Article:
What Are Pot Stills And How Do They Affect The Bourbon Making Process?

If you've ever had the chance to visit a distillery, you've likely noticed the huge copper stills. The vast majority of bourbon is distilled in column stills, but some craft distilleries are bringing back the older pot still. At its most basic, pot stills have a squat, bulbous base called the pot which has a tube at the top called the lyne arm. The lyne arm extends over to another container called the condenser.

To make bourbon, there are essentially three steps: fermentation, distillation, and maturation. Once the fermentation is done, you place the liquid in the pot portion of the pot still to distill it. The mixture is heated, causing the alcohol to evaporate. The alcohol then floats up through the lyne arm over to the condenser where it is cooled and turned back into liquid form. You take what's in the condenser and place it in new charred oak barrels. After a few years, you remove it from the barrel and you have bourbon.

A distillery will use a pot still when they want a richer, thicker end product. Pot stills only work on a batch-by-batch basis. After each batch is done, the crew has to empty the pot still out and clean it before starting a new batch. The extra time and effort keeps most distilleries away, but as craft bourbon grows in popularity and consumers demonstrate they are willing to pay a premium for good whiskey, pot stills are becoming popular once more.

The ins and outs of pot stills

The reason most bourbon distilleries use column stills is that they are continuous, meaning you don't need to clean them after each use. That's appealing for a business that's looking to maximize its time. Some distilleries are getting around this tradeoff by using hybrid stills, which combine the pot and column still into one versatile piece of machinery.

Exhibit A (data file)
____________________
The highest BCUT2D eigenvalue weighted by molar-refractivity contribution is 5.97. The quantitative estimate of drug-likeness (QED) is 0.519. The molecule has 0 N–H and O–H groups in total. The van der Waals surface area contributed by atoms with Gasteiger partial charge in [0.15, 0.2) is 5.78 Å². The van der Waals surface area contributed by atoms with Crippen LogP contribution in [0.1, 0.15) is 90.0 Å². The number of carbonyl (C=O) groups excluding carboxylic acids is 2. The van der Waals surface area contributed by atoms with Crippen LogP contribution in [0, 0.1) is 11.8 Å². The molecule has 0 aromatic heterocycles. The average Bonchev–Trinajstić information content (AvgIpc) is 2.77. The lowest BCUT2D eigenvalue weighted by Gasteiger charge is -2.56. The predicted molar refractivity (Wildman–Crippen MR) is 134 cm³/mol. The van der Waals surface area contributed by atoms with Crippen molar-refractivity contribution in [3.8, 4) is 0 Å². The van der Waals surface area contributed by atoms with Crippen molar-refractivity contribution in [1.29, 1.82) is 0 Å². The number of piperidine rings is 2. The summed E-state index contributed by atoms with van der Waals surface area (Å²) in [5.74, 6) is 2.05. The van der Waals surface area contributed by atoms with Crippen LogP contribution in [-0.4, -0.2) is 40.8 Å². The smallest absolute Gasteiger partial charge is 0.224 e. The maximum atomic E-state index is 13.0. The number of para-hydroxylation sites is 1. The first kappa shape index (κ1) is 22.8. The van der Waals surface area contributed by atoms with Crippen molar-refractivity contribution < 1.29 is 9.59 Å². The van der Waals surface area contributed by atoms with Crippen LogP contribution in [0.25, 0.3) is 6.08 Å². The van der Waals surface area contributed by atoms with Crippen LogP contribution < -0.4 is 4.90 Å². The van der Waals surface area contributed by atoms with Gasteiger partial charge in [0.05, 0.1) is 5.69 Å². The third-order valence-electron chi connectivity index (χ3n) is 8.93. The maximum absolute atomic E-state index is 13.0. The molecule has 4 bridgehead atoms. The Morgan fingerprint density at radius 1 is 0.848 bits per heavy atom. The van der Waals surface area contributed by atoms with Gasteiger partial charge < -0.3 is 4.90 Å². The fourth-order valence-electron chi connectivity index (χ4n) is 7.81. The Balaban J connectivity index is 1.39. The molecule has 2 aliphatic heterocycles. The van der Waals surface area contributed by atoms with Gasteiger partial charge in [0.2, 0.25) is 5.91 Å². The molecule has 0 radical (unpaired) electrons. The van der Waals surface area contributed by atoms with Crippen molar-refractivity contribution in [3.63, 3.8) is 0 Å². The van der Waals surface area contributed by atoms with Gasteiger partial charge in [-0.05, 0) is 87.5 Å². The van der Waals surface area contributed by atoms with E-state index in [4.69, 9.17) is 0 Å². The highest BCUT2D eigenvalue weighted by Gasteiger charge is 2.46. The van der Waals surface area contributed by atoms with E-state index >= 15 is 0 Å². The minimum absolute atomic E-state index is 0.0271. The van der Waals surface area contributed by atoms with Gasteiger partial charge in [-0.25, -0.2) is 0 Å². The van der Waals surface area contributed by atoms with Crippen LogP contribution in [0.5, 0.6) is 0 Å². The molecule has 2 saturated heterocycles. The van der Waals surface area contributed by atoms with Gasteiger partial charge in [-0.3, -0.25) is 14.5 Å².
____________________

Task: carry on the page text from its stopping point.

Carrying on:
Beyond the speed of production, the type of still used matters because of how the alcohol is treated during the distillation process. The flavor of the spirit can change depending on how much contact the alcohol vapor has with the surface of the still, how quickly it is condensed back into a liquid, and many other factors which are determined by the shape of the still itself.

An easy way to remember the difference between pot stills and column stills is that pot stills are preferred by small-batch, craft bourbon distilleries while column stills are preferred by high-volume bourbon distillers. Column stills have a much higher volume of output, but pot stills are known to create a more flavorful whiskey because they don't remove as many natural oils from the vapor as column stills do.